UK climate change projections have been updated for the first time in nearly ten years, painting a picture of increasing summer temperatures, more extreme weather and rising flood risk.
Using the latest science from the Met Office and around the world, the UK Climate Projections 2018 illustrates a range of future climate change scenarios to 2100.
Storms and wildfires
The results set out possible outcomes over the next century to help businesses, investors, local authorities and homeowners plan for the future. The worst-case scenario predicts a future dominated by rising sea levels and extreme weather, with nearly half as much rainfall by 2070 in summer and 35 per cent more in winter. By 2050, there would be a one in two chance of having a summer as hot as 2018.
Similar projections had been published by the US government just a few days earlier, despite opposition from President Donald Trump.
Launching the report, environment secretary Michael Gove said: “This cutting-edge science opens our eyes to the extent of the challenge we face, and shows us a future we want to avoid.
“It will take a long time for people in Northumberland, Cumbria, Lancashire and Yorkshire to forget the devastation caused by Storms Desmond and Eva. As for 2018, during a six-week spell in summer, daytime temperatures consistently topped 30°C. Wildfires burned for weeks on Saddleworth Moor and Winter Hill.”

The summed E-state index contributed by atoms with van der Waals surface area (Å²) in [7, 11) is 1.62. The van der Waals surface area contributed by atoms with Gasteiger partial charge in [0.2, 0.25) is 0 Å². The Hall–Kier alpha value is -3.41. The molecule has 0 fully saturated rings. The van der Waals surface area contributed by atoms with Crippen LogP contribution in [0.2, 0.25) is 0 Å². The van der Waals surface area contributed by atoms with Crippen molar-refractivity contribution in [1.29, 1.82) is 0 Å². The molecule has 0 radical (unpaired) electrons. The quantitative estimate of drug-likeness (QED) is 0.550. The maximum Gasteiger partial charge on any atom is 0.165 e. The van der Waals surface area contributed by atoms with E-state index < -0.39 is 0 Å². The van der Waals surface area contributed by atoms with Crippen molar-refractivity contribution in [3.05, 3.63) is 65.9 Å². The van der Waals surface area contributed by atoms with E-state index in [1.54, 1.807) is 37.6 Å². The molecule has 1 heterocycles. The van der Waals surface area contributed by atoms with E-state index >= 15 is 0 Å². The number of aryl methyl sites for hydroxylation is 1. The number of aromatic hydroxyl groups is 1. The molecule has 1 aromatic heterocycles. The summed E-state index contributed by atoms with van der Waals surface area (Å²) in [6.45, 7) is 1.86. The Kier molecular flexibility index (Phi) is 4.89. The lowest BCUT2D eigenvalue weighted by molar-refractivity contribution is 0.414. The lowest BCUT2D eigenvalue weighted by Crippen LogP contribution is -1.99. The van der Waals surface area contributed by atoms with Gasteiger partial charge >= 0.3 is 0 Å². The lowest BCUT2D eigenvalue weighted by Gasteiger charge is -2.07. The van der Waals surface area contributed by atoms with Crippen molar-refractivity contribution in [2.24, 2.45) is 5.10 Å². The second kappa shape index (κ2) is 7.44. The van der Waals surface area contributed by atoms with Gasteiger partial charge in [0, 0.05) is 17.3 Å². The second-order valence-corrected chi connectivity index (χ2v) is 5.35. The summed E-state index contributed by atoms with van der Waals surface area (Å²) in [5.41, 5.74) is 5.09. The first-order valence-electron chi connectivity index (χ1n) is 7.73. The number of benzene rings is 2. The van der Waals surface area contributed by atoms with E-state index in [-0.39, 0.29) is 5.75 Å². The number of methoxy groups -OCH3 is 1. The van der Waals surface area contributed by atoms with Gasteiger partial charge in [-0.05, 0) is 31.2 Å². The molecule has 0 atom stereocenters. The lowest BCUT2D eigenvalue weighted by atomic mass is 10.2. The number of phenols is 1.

Strategic risks for business
The new projections were published to coincide with the ten year anniversary of the UK Climate Change Act - the world’s first legally-binding legislation to tackle climate change. It commits governments to work towards an 80 per cent cut in emissions by 2050 against 1990 levels, although the target may soon be increased to keep the UK in line with the latest climate projections.
Globally, the international community has committed to limiting global warming to “well below” 2°C above pre-industrial levels, but given the latest science, the UK Environment Agency is also planning for a 4°C rise - which some scientists say would be catastrophic for the planet.
Emma Howard Boyd, chair of the Environment Agency said there had been a 330 per cent increase in environmental incidents during the 2018 summer heatwave, and that “worryingly few” boards in the UK’s biggest businesses were disclosing the strategic risks of such events to their shareholders.